To illustrate the broader trend we described above, we can look at the example of European Opportunities Trust (EOT). The fund had struggled to perform, hit by losses on its long position in Wirecard, the German payment processor and financial services firm that collapsed after accounting irregularities were unearthed. EOT was trading at an average NAV discount of 13%. EOT’s management had taken some early steps to address shareholder discontent, such as deploying capital reserves to hike dividends by 40% and actively buying back shares to lower the discount to NAV. Earlier in the year, the board announced an offer to shareholders to tender up to 25% of their interests if the fund’s NAV does not grow at an equal or greater rate than the benchmark index over the next three years.

Despite these efforts, a series of investors who take advantage of discounts moved to increase their holdings. Saba Capital, an activist hedge fund led by Boaz Weinstein, increased its stake in EOT to 5%.

In response to the increasing pressure, the fund’s investment manager agreed to lower its annual fees. Not satisfied, Boaz Weinstein released a public letter declaring Saba’s intention to vote against the board at the upcoming continuation vote. Moreover, the activist began galvanising support against the board’s buyback offer, contending that the fund has underperformed the relevant benchmark by 40% over the last five years.

The continuation vote is scheduled to take place on 15 November. The key demand is for the board to provide an exit at NAV to all shareholders. EOT rejected Saba’s demand for an improved tender offer on 7 November 2023.

While EOT was particularly vulnerable to such a campaign, it is not an isolated example. Saba has also taken a 10% stake in Edinburgh Worldwide, another investment trust, and smaller interests in a number of others. Going further, Saba have announced that it is raising a $500 million fund to target opportunities in UK investment trusts.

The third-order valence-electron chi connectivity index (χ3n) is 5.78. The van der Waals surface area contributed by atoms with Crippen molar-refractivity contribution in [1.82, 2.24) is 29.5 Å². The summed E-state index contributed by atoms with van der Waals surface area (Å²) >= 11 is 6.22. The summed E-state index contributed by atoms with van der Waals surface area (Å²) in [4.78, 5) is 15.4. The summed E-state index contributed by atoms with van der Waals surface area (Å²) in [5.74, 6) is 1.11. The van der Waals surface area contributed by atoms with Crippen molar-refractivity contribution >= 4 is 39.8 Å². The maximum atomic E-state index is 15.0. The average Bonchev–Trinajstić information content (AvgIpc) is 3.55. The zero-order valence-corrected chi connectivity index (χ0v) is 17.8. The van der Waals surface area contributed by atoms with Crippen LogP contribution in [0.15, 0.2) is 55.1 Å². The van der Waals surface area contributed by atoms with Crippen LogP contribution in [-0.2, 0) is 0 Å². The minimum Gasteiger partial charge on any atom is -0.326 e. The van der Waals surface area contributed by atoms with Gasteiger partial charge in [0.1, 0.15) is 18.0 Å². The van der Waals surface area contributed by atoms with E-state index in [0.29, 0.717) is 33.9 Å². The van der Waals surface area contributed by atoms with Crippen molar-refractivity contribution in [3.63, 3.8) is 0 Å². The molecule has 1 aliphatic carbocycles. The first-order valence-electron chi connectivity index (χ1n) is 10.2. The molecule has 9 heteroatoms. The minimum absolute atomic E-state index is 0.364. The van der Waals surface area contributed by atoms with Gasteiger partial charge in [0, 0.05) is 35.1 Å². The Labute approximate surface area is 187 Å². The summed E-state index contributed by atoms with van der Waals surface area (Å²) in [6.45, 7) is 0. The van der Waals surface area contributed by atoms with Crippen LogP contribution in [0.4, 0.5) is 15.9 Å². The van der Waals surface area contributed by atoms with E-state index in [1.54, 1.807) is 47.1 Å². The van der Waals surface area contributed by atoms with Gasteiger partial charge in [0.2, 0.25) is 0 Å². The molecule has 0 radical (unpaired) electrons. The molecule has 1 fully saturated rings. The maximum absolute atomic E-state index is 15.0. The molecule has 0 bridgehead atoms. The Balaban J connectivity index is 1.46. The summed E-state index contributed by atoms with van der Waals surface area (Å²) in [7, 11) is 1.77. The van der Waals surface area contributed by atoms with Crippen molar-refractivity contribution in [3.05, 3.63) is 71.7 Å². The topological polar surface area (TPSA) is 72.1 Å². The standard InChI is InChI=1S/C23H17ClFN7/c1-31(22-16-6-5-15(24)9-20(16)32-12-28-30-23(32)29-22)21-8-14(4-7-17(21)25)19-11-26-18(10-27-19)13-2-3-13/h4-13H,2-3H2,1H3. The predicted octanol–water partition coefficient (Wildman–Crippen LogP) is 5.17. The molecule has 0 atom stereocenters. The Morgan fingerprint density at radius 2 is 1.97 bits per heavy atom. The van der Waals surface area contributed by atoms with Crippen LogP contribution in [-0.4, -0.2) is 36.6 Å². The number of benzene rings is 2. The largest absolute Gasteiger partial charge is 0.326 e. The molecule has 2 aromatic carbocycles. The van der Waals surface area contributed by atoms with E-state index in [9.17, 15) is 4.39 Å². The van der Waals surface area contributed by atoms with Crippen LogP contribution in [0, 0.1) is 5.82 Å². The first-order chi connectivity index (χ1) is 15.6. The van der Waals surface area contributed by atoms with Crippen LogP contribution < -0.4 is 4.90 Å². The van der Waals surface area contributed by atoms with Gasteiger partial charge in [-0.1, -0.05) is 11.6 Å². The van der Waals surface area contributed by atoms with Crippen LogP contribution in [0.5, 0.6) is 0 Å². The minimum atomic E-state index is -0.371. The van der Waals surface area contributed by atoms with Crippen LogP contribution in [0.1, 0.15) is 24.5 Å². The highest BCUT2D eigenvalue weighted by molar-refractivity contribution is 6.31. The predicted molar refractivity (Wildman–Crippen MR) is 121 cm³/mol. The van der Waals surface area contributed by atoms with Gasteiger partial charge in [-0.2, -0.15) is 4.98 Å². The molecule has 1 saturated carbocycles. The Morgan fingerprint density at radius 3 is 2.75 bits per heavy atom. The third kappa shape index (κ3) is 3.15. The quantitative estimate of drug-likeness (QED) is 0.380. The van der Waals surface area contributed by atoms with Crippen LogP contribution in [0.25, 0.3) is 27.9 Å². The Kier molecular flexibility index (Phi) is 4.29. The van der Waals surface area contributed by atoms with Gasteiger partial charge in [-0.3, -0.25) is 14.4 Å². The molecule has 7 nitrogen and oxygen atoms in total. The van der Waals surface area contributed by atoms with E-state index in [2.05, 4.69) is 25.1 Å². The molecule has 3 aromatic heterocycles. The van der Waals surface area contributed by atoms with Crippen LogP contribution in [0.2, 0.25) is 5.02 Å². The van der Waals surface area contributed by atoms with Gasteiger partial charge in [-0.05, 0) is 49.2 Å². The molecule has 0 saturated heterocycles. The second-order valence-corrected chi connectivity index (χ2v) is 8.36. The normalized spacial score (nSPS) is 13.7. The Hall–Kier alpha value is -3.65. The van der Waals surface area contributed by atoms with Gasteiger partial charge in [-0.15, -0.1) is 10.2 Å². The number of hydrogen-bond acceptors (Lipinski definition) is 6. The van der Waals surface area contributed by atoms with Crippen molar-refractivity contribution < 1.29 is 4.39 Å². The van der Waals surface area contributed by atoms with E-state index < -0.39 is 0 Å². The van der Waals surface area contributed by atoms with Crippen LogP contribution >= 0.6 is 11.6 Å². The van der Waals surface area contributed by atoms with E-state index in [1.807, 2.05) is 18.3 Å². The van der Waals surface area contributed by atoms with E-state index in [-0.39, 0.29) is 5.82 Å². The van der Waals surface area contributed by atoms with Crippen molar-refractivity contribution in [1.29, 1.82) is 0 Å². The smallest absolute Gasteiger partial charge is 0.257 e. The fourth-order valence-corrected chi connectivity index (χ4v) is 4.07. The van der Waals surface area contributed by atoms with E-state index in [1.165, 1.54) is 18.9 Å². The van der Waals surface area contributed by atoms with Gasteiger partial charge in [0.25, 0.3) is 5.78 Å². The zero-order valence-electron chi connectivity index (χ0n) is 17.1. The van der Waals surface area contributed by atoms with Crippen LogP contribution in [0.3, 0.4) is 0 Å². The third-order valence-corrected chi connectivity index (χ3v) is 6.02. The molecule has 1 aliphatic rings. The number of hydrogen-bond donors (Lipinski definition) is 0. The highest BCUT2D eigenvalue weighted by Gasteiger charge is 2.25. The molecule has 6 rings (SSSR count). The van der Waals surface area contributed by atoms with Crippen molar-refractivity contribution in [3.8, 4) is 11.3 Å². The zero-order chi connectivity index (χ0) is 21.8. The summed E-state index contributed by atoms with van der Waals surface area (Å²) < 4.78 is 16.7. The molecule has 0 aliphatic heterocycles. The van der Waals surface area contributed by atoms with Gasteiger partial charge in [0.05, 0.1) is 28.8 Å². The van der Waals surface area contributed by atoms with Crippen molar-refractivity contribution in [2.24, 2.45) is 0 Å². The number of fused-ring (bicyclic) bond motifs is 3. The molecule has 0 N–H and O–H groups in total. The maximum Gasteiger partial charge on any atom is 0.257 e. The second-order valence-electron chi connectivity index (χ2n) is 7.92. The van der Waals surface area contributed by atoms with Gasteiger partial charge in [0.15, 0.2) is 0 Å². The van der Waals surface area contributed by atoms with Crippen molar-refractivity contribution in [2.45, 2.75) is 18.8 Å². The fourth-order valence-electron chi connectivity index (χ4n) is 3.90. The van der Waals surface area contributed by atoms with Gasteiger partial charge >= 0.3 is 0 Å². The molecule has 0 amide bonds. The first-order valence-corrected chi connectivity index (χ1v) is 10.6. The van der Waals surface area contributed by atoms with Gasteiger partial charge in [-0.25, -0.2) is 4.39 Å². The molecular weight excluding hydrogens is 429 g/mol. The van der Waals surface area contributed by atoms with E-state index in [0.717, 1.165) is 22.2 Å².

Activist campaigns against UK investment trusts are becoming more common. While activists’ most common techniques are known, the example of EOT demonstrates that even an alert board deploying early counter-measures is not immune from an activist campaign.

As the discount rates for UK investment trusts widen, the intensity of activists’ interests may increase, putting even more pressure on fund managers and boards, just as they are squeezed by adverse macro-economic conditions. Activist investors are evidently ready to strike.

Although sponsors of investment trusts may be unable to shift macro-economic conditions, they should carefully consider what defensive steps they can take. That may just be a matter of increased engagement with existing shareholders, but other steps such as reviewing disclosure practices, reconsidering the investment policy and investment manager, instituting a discount/premium control mechanism and investing in greater marketing efforts may be worthwhile.

This memorandum is provided by Skadden, Arps, Slate, Meagher & Flom LLP and its affiliates for educational and informational purposes only and is not intended and should not be construed as legal advice. This memorandum is considered advertising under applicable state laws.